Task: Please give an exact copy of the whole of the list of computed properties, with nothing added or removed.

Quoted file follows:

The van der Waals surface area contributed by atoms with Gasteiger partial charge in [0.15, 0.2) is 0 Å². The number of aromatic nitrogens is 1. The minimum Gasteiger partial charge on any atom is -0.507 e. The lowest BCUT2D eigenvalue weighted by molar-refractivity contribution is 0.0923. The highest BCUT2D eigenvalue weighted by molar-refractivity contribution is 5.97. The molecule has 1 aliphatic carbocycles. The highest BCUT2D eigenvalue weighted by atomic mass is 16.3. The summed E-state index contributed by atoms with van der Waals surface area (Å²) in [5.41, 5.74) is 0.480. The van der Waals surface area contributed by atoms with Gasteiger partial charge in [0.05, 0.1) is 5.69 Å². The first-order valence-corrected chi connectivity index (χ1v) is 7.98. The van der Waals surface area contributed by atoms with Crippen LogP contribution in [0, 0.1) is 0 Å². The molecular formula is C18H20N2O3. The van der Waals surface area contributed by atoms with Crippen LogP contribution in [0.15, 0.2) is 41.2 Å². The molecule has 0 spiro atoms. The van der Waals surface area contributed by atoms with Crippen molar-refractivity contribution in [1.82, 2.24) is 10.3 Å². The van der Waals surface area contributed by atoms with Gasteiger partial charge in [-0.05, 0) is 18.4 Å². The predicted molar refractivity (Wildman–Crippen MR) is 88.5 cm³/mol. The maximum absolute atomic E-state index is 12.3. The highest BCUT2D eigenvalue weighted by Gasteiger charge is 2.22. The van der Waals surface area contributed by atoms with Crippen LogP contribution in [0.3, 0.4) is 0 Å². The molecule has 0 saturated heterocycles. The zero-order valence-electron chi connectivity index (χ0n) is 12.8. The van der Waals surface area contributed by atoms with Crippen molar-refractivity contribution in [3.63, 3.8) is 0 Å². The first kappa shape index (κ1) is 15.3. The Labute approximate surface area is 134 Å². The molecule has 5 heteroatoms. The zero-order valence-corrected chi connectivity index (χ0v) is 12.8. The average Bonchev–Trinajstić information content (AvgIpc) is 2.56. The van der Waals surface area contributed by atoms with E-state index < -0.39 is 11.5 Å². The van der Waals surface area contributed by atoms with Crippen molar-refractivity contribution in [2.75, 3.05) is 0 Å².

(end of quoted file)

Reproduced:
The van der Waals surface area contributed by atoms with Gasteiger partial charge in [0.15, 0.2) is 0 Å². The number of aromatic nitrogens is 1. The minimum Gasteiger partial charge on any atom is -0.507 e. The lowest BCUT2D eigenvalue weighted by molar-refractivity contribution is 0.0923. The highest BCUT2D eigenvalue weighted by molar-refractivity contribution is 5.97. The molecule has 1 aliphatic carbocycles. The highest BCUT2D eigenvalue weighted by atomic mass is 16.3. The summed E-state index contributed by atoms with van der Waals surface area (Å²) in [5.41, 5.74) is 0.480. The van der Waals surface area contributed by atoms with Gasteiger partial charge in [0.05, 0.1) is 5.69 Å². The first-order valence-corrected chi connectivity index (χ1v) is 7.98. The van der Waals surface area contributed by atoms with Crippen LogP contribution in [0, 0.1) is 0 Å². The molecular formula is C18H20N2O3. The van der Waals surface area contributed by atoms with Crippen LogP contribution in [0.15, 0.2) is 41.2 Å². The molecule has 0 spiro atoms. The van der Waals surface area contributed by atoms with Crippen molar-refractivity contribution in [1.82, 2.24) is 10.3 Å². The van der Waals surface area contributed by atoms with Gasteiger partial charge in [-0.05, 0) is 18.4 Å². The predicted molar refractivity (Wildman–Crippen MR) is 88.5 cm³/mol. The maximum absolute atomic E-state index is 12.3. The highest BCUT2D eigenvalue weighted by Gasteiger charge is 2.22. The van der Waals surface area contributed by atoms with Crippen LogP contribution in [0.3, 0.4) is 0 Å². The molecule has 0 saturated heterocycles. The zero-order valence-electron chi connectivity index (χ0n) is 12.8. The van der Waals surface area contributed by atoms with Crippen molar-refractivity contribution in [3.63, 3.8) is 0 Å². The first kappa shape index (κ1) is 15.3. The Labute approximate surface area is 134 Å². The molecule has 5 heteroatoms. The zero-order valence-corrected chi connectivity index (χ0v) is 12.8. The average Bonchev–Trinajstić information content (AvgIpc) is 2.56. The van der Waals surface area contributed by atoms with E-state index < -0.39 is 11.5 Å². The van der Waals surface area contributed by atoms with Crippen molar-refractivity contribution in [2.75, 3.05) is 0 Å².